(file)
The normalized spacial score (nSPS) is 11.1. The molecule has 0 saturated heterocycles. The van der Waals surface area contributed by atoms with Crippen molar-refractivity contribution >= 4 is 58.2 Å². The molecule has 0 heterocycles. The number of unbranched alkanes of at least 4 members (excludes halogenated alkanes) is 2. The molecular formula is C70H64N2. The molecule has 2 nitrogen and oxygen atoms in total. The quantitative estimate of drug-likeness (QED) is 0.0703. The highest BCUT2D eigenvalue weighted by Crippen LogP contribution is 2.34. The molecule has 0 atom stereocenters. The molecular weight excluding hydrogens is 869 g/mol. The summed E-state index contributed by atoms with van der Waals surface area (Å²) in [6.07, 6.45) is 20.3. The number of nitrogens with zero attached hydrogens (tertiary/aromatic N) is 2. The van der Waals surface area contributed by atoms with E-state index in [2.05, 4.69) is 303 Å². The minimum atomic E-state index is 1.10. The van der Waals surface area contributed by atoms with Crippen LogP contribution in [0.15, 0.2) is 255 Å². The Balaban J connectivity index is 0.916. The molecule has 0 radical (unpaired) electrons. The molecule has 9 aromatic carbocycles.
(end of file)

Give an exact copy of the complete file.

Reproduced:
The normalized spacial score (nSPS) is 11.1. The molecule has 0 saturated heterocycles. The van der Waals surface area contributed by atoms with Crippen molar-refractivity contribution >= 4 is 58.2 Å². The molecule has 0 heterocycles. The number of unbranched alkanes of at least 4 members (excludes halogenated alkanes) is 2. The molecular formula is C70H64N2. The molecule has 2 nitrogen and oxygen atoms in total. The quantitative estimate of drug-likeness (QED) is 0.0703. The highest BCUT2D eigenvalue weighted by Crippen LogP contribution is 2.34. The molecule has 0 atom stereocenters. The molecular weight excluding hydrogens is 869 g/mol. The summed E-state index contributed by atoms with van der Waals surface area (Å²) in [6.07, 6.45) is 20.3. The number of nitrogens with zero attached hydrogens (tertiary/aromatic N) is 2. The van der Waals surface area contributed by atoms with E-state index in [2.05, 4.69) is 303 Å². The minimum atomic E-state index is 1.10. The van der Waals surface area contributed by atoms with Crippen LogP contribution in [0.15, 0.2) is 255 Å². The Balaban J connectivity index is 0.916. The molecule has 0 radical (unpaired) electrons. The molecule has 9 aromatic carbocycles.